"Ron Paul is the only one who is right about the Fed, and the Fed is the heart of the problem. They have destroyed the capital markets and the money markets; interest rates mean nothing; everything is trading off the Fed and Wall Street isn't even home - as it's now a bunch of computers trading word-clouds emitted by this central banker and that"
  "everyone is being given the wrong signal - the Ryan/Romney campaign is about restoring vibrant capitalism; how can you do that when the financial markets are dead - the lifeblood of a capitalist system. And that is the problem today."

Tuesday, September 11, 2012

10 billion dollars a day

10 billion dollars a day.

That's how much the US government must borrow to keep running between today and the end of the year, as tax receipts have now run out.

And that's not counting interest payments on the debt.

That's just the on balance sheet day to day running of the Federal Government.

Good luck.

Monday, September 10, 2012

Why Gold Must Soar under Rombama

Romney Doubles Down on Obama's Toxic Currency Policies

May 7, 2012 RSS Feed Print James Rickards is a hedge fund manager in New York City and the author of Currency Wars: The Making of the Next Global Crisis from Portfolio/Penguin. Follow him on Twitter: @JamesGRickards.

"On most issues, former Gov. Mitt Romney tries to distinguish himself from President Obama and set his policies apart from those of the current administration. Yet, in one area Romney is not only a clone of Obama but has doubled down and insisted that the president's policies be applied with even greater force. This area involves China and its alleged currency manipulation.
The exchange rate between the U.S. dollar and Chinese yuan is the main battlefield in the global currency wars. Romney demands that China be officially branded a currency manipulator and suffer retaliation in the form of taxes and trade sanctions from the United States. This is just a more extreme form of Obama's continual diplomatic pressure on the Chinese to revalue their currency upward."

And they're not the only ones.  The entire US government from Geithner to most every US Senator and congressman on both sides of the aisle are demanding a stronger yuan.  In other words they are demanding a weaker dollar.

Right now the dollar index trades primarily against the Euro.  But the euro, as a reserve currency,  is cooked.  China, Russia, Brazil etc are all paring back on euro reserves.  Meanwhile, they are all stockpiling gold.  

Say what you want about Chinese GDP growth - illusion or reality - the fact is that on a purchasing power parity basis chinese GDP is now equal to US GDP.  And whatever their growth rate - it's a lot faster than the US growth rate.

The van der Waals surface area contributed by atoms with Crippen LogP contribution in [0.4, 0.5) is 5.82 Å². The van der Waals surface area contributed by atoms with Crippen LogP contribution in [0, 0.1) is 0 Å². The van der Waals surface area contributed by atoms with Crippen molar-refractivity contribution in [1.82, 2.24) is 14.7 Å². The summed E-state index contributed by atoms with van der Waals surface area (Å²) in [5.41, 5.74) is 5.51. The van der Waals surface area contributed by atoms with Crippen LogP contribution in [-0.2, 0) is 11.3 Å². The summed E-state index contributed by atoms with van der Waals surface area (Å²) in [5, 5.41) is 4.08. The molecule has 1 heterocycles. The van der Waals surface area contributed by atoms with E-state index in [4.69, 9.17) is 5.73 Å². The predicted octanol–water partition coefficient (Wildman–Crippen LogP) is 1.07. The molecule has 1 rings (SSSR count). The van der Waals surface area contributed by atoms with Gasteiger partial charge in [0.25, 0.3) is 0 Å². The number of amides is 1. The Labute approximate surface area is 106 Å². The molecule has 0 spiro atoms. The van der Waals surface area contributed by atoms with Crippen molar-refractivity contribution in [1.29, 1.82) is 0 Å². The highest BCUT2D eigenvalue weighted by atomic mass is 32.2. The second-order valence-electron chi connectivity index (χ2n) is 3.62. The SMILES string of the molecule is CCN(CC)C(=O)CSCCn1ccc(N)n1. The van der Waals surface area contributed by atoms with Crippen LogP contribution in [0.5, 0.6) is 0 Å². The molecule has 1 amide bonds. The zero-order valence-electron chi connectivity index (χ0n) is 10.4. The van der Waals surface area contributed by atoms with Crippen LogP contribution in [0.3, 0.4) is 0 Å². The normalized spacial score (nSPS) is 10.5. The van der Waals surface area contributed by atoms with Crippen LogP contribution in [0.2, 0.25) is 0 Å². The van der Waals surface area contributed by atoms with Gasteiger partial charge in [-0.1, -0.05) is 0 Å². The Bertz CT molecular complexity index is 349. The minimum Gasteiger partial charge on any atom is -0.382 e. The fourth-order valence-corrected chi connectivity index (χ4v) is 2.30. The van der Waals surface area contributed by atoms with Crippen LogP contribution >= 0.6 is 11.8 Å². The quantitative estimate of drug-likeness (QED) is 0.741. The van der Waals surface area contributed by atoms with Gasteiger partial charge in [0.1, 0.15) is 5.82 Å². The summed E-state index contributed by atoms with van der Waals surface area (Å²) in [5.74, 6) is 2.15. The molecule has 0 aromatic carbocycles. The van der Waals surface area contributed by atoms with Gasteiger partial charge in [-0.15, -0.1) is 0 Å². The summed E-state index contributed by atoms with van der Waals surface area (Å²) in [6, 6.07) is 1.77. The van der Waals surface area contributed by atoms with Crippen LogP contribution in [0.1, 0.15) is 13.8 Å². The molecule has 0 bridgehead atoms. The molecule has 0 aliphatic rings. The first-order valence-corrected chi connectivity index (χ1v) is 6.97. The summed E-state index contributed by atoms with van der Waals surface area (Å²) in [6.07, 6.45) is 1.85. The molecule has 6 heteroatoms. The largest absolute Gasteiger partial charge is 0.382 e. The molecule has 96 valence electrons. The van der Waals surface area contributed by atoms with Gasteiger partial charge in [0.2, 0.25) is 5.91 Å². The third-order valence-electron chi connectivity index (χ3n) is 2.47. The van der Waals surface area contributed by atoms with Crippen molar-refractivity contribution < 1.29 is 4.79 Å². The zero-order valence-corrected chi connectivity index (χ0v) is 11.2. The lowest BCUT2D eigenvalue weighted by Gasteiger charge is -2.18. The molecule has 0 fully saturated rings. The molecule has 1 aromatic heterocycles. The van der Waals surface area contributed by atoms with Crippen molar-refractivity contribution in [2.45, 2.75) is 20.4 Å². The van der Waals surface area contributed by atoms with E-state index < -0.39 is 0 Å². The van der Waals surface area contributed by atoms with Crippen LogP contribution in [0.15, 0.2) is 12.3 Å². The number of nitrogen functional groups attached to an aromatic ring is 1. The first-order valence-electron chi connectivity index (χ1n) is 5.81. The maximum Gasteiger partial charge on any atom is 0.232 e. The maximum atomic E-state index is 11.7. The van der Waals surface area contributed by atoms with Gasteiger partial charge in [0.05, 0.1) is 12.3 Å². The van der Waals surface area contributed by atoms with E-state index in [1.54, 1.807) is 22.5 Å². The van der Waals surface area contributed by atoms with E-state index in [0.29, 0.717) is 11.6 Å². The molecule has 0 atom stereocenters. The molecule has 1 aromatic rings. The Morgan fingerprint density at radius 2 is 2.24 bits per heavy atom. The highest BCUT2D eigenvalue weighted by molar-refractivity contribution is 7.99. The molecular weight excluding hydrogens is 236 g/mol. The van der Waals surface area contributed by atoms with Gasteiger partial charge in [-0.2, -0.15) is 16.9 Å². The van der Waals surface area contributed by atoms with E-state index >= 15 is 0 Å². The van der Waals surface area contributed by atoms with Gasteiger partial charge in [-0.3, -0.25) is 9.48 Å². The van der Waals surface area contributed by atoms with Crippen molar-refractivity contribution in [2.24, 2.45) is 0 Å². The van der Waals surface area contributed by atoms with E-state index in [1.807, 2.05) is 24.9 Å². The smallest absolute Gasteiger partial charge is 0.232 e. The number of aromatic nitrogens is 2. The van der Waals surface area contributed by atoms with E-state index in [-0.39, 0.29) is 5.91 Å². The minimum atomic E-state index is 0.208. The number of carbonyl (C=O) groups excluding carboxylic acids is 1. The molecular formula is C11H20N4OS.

Soon China will find it in their own best interest to let the Yuan dramatically revalue.  They'll allow us to bully them into doing exactly what they want to do.

Then the dollar will trade against the yuan.  And then the dollar will cease to be the world's primary reserve currency.  Then gold will enter its primary bull phase.

Thursday, September 6, 2012

The 29 Trillion dollar Private Equity swindle

The Fed claims that it gave the banks only a trillion dollars in bailout money.  We've all heard this number disputed by Bloomberg (7.6 trillion) and the General Accounting Office (16 trillion)  and many independent commentators.  Here's a breakdown of Fed charitable donation activity to the World's largest Banks since the crash of 2008.

The total charitable contributions made by the Fed totals 29 trillion dollars.  Maybe some of it has been paid back.  Maybe some of it was traded for securities with some value.  Who knows?  Only the Fed.  And they're not gonna say. 

What's sure is that while the politicians argue publicly over a few billion here and there, the single greatest transfer of wealth in the history of the world from the middle class to the banking class has just been perpetrated.

What's also certain is that the crisis that facilitated this massive transfer of wealth was engineered by the Fed (negative real rate policy starting in 1980 with Reagan and Greenspan) and the banks who sold every mortgage (facilitated by the negative rates) ten times over.   Not to mention trillions of dollars of Virtual Mortgages that had no underlying properties.

They loaded the economy with debt.  The economy went broke.  They extracted 29 trillion dollars of equity.  That puts Bain capital to shame.  Though it operates in exactly the same manner.

Table 1: Cumulative facility totals, in billions
Source: Federal Reserve
Facility Total Percent of total
Term Auction Facility $3,818.41 12.89%
Central Bank Liquidity Swaps 10,057.4(1.96) 33.96
Single Tranche Open Market Operation 855 2.89
Terms Securities Lending Facility and Term Options Program 2,005.7 6.77
Bear Stearns Bridge Loan 12.9 0.04
Maiden Lane I 28.82(12.98) 0.10
Primary Dealer Credit Facility 8,950.99 30.22
Asset-Backed Commercial Paper Money Market Mutual Fund Liquidity Facility 217.45 0.73
Commercial Paper Funding Facility 737.07 2.49
Term Asset-Backed Securities Loan Facility 71.09(.794) 0.24
Agency Mortgage-Backed Security Purchase Program 1,850.14(849.26) 6.25
AIG Revolving Credit Facility 140.316 0.47
AIG Securities Borrowing Facility 802.316 2.71
Maiden Lane II 19.5(9.33) 0.07
Maiden Lane III 24.3(18.15) 0.08
AIA/ ALICO 25 0.08
Totals $29,616.4 100.0%

Source: “$29,000,000,000,000: A Detailed Look at the Fed’s Bail-out by Funding Facility and Recipient” by James Felkerson, forthcoming, Levy Economics Institute, based on data analysis conducted with Nicola Matthews for the Ford Foundation project “A Research And Policy Dialogue Project On Improving Governance Of The Government Safety Net In Financial Crisis”.

Tuesday, September 4, 2012